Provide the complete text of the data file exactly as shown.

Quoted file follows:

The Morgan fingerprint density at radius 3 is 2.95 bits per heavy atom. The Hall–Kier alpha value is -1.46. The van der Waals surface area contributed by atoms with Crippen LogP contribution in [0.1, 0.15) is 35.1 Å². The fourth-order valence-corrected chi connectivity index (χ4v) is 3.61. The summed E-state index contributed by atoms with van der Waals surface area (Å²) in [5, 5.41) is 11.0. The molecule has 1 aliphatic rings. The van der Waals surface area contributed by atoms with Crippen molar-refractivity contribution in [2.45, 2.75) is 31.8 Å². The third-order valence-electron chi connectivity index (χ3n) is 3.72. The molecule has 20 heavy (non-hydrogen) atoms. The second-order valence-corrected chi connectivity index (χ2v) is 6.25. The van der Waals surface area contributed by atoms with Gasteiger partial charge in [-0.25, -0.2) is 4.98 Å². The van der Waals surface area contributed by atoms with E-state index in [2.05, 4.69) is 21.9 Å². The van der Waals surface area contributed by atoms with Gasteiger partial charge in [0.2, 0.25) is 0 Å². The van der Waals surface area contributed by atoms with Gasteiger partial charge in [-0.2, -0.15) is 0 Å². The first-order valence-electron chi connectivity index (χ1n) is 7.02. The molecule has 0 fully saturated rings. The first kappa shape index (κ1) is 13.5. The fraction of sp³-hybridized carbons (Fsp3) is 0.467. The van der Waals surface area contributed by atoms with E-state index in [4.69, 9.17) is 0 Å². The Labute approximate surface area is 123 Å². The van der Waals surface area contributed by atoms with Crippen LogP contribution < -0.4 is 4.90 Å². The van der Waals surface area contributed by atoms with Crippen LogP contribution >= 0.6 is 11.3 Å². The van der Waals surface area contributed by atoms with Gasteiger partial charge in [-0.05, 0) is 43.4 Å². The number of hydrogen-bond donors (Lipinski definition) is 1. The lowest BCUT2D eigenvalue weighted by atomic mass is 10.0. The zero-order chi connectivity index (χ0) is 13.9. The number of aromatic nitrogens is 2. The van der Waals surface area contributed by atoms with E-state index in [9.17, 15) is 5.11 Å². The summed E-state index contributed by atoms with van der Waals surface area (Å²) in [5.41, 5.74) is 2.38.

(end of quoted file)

The Morgan fingerprint density at radius 3 is 2.95 bits per heavy atom. The Hall–Kier alpha value is -1.46. The van der Waals surface area contributed by atoms with Crippen LogP contribution in [0.1, 0.15) is 35.1 Å². The fourth-order valence-corrected chi connectivity index (χ4v) is 3.61. The summed E-state index contributed by atoms with van der Waals surface area (Å²) in [5, 5.41) is 11.0. The molecule has 1 aliphatic rings. The van der Waals surface area contributed by atoms with Crippen molar-refractivity contribution in [2.45, 2.75) is 31.8 Å². The third-order valence-electron chi connectivity index (χ3n) is 3.72. The molecule has 20 heavy (non-hydrogen) atoms. The second-order valence-corrected chi connectivity index (χ2v) is 6.25. The van der Waals surface area contributed by atoms with Gasteiger partial charge in [-0.25, -0.2) is 4.98 Å². The van der Waals surface area contributed by atoms with E-state index in [2.05, 4.69) is 21.9 Å². The van der Waals surface area contributed by atoms with Gasteiger partial charge in [0.2, 0.25) is 0 Å². The van der Waals surface area contributed by atoms with Gasteiger partial charge in [-0.2, -0.15) is 0 Å². The first-order valence-electron chi connectivity index (χ1n) is 7.02. The molecule has 0 fully saturated rings. The first kappa shape index (κ1) is 13.5. The fraction of sp³-hybridized carbons (Fsp3) is 0.467. The van der Waals surface area contributed by atoms with E-state index in [4.69, 9.17) is 0 Å². The Labute approximate surface area is 123 Å². The van der Waals surface area contributed by atoms with Crippen LogP contribution < -0.4 is 4.90 Å². The van der Waals surface area contributed by atoms with Crippen LogP contribution >= 0.6 is 11.3 Å². The van der Waals surface area contributed by atoms with Gasteiger partial charge in [-0.05, 0) is 43.4 Å². The number of hydrogen-bond donors (Lipinski definition) is 1. The lowest BCUT2D eigenvalue weighted by atomic mass is 10.0. The zero-order chi connectivity index (χ0) is 13.9. The number of aromatic nitrogens is 2. The van der Waals surface area contributed by atoms with E-state index in [9.17, 15) is 5.11 Å². The summed E-state index contributed by atoms with van der Waals surface area (Å²) in [5.41, 5.74) is 2.38.